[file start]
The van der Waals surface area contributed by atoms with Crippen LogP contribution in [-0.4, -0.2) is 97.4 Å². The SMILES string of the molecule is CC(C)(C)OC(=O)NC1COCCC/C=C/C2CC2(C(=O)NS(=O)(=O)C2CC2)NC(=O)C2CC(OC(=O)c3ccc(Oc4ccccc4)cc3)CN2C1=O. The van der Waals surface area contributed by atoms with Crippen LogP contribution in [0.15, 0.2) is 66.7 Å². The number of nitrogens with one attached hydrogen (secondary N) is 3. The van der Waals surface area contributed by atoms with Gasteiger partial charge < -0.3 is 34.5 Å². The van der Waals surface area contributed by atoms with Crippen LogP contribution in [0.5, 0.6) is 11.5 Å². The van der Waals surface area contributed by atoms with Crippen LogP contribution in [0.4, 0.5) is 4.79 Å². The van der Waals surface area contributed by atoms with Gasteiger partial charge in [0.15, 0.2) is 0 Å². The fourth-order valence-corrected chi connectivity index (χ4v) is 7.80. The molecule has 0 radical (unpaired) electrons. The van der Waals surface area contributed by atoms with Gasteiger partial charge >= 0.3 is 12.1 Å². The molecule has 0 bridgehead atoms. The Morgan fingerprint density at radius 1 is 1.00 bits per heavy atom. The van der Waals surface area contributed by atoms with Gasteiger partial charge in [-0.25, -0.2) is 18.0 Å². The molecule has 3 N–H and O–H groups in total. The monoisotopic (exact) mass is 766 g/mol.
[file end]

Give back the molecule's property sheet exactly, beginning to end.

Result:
The van der Waals surface area contributed by atoms with Crippen LogP contribution in [-0.4, -0.2) is 97.4 Å². The SMILES string of the molecule is CC(C)(C)OC(=O)NC1COCCC/C=C/C2CC2(C(=O)NS(=O)(=O)C2CC2)NC(=O)C2CC(OC(=O)c3ccc(Oc4ccccc4)cc3)CN2C1=O. The van der Waals surface area contributed by atoms with Crippen LogP contribution in [0.15, 0.2) is 66.7 Å². The number of nitrogens with one attached hydrogen (secondary N) is 3. The van der Waals surface area contributed by atoms with Gasteiger partial charge < -0.3 is 34.5 Å². The van der Waals surface area contributed by atoms with Crippen LogP contribution in [0.5, 0.6) is 11.5 Å². The van der Waals surface area contributed by atoms with Crippen LogP contribution in [0.4, 0.5) is 4.79 Å². The van der Waals surface area contributed by atoms with Gasteiger partial charge in [0.15, 0.2) is 0 Å². The fourth-order valence-corrected chi connectivity index (χ4v) is 7.80. The molecule has 0 radical (unpaired) electrons. The van der Waals surface area contributed by atoms with Gasteiger partial charge >= 0.3 is 12.1 Å². The molecule has 0 bridgehead atoms. The Morgan fingerprint density at radius 1 is 1.00 bits per heavy atom. The van der Waals surface area contributed by atoms with Gasteiger partial charge in [-0.25, -0.2) is 18.0 Å². The molecule has 3 N–H and O–H groups in total. The monoisotopic (exact) mass is 766 g/mol.